June Pro Bono Update
While the summer is in full swing at UNC Law, the Pro Bono Program is already looking ahead to the great work it will accomplish in the next year -- we can't wait for you to be a part of it! This process kicked off with the student Pro Bono Board meeting for their annual planning retreat, this year nestled away in the mountains of North Carolina in Bryson City. The program returned to the western part of the state for the NCBA Annual Meeting in Asheville, where it shared the many ways practicing attorneys can connect with the Pro Bono Program.
The Pro Bono Alumni Board has also been busy planning for the upcoming year, which starts this month! Beat the summer heat and raise a glass with UNC Law Pro Bono friends and alumni on Thursday, July 30 at FullSteam Brewery in Durham. The UNC Law Pro Bono Alumni Board will be there from 6 p.m. on, and trivia starts at 9 p.m.! See you there!
If you want more information about how to get involved in Pro Bono work, be sure to check out the Attorney Pro Bono Opportunities site, where you can find a Pro Bono Project, sign up for e-mail alerts to be notified when a new project is posted, or, if you are a legal service provider, post your project in need of attorney volunteers.
If you would like to know more about the program or the photographs you see here, please feel free to visit our website. Thank you for your continued interest in the Pro Bono Program!
Pro Bono Alumni Outreach Coordinator
Featuring Our Alumni
Name and Year of Graduation from UNC Law:
Ashley Huffstetler Campbell, UNC Law Class of 2003
Place of employment:
Ragsdale Liggett PLLC, Raleigh
Area of practice:
Business Litigation with a focus on real estate litigation and professional malpractice matters, particularly accounting malpractice.
Favorite class/professor in law school:
Professor Robert Byrd who taught 1L torts. He was very “old school” in the vein of the Paper Chase. He was an excellent and exciting teacher who always kept us on our toes.
Pro Bono experience in law school:
I started a project called the HIV/AIDS Legal Assistance project that provided estate planning services for people living with HIV/AIDS.
What inspired or prompted you to start doing Pro Bono work?
My parents taught me from an early age that we should serve those in need. I volunteered as a teenager in the first home for people living with AIDS in North Carolina, the House of Mercy in Belmont NC, and it inspired me to serve people living with the disease. In the 1990s and early 2000s, AIDS was still a death sentence for many people carrying the disease. Today, thankfully, many people live healthy, productive lives with AIDS.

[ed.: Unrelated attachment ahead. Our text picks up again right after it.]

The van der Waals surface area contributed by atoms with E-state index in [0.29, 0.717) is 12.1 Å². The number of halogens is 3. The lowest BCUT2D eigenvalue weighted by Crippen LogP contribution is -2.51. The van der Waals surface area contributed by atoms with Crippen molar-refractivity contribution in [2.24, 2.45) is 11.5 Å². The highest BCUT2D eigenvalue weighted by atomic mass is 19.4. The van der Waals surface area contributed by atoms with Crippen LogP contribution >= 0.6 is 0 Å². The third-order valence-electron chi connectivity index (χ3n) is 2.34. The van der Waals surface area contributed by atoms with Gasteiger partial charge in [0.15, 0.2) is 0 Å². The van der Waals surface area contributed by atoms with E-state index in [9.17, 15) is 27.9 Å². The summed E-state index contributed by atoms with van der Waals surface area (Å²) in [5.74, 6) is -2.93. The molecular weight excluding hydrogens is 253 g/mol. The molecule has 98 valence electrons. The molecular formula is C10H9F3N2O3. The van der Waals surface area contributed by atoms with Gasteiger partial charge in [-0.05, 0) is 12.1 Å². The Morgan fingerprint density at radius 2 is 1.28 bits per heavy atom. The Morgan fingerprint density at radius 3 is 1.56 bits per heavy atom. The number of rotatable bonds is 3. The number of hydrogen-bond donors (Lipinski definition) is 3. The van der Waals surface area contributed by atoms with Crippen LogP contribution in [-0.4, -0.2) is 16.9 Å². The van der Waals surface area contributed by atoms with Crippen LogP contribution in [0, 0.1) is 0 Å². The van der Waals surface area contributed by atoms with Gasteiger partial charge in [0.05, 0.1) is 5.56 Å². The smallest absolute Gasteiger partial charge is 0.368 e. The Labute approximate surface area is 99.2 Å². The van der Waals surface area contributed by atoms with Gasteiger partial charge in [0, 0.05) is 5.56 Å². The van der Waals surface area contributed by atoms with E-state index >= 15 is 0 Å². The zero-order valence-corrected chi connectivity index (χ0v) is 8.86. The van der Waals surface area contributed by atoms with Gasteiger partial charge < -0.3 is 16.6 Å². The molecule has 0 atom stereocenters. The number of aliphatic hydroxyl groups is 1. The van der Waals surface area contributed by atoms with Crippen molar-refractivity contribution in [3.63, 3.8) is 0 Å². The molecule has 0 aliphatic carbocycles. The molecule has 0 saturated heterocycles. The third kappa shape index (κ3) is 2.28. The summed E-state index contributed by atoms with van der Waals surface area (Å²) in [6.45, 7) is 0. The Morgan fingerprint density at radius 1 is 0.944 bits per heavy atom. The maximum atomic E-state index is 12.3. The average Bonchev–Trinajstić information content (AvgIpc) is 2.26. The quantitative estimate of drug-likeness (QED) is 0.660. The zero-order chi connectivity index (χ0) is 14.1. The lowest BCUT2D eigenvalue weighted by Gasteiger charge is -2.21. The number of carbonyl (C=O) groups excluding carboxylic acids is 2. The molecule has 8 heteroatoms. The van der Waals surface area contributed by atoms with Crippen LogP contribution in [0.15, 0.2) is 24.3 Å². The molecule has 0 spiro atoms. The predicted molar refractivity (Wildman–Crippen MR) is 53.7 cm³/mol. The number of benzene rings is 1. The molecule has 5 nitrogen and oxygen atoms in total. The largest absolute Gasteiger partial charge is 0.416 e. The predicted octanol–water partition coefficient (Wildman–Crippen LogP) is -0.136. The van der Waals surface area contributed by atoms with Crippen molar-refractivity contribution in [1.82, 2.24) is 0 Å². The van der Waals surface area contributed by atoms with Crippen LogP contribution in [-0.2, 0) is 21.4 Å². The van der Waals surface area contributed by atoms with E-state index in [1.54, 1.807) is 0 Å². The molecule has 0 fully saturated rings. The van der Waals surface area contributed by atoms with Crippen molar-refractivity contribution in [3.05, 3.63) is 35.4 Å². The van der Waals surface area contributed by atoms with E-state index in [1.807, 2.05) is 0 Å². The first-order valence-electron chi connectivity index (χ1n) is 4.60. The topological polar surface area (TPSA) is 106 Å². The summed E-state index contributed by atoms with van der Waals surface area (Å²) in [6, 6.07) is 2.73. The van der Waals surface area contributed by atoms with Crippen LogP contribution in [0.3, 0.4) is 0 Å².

The Community Legal Project (CLP) is a student Pro Bono group connected to the Compass Center for Women and Families in Chapel Hill, and helps provide legal information to community members based on their specific situation. For each client who signs up, CLP schedules a half hour appointment at the Compass Center, during which the client meets with a law student to discuss a legal problem they are having. The student then writes a memo exploring the client's legal options (not giving them legal advice on which action to take), which is then reviewed by an attorney. The student then meets again with the client two weeks later to give them the memo and discuss it.
Attorneys can review memos as frequently or infrequently as they wish; just let the student coordinator know your preference. The questions the student's normally take for CLP involve family law or landlord/tenant disputes; however, they have had other tangential questions come up in connection with these, so any area of specialization is appreciated.
The Compass Center also provides a Legal Information Services (LIS) program, where attorneys volunteer to take 15 minute phone calls from community members to discuss a legal problem they are having. These calls are taken in 2-hour time blocks (8 client slots). Attorneys choose when they wish to do this; typically, a staff member will email the attorneys at the beginning of the month, and the attorney will respond with one or two date and time blocks they wish to do that month.
The Compass Center schedules the appointments for the time slots. On the day of the session sends a copy of the scheduling sheet to the attorney with the client's name and the subject they wish to discuss, so they know who and what to expect that evening. The clients are directed to call the attorney themselves at their specified time.
Both of the above opportunities are remote. To get involved with CLP and the compass center, or for more information, attorneys can contact the student coordinator at Boring.Bethany@gmail.com, or fill out the volunteer form on the Compass Center's website (http://compassctr.org/volunteer-application/).
Highlights from the Month!
Pro Bono Board members gather for summer planning retreat.
Pro Bono Program at 2015 NCBA Annual Meeting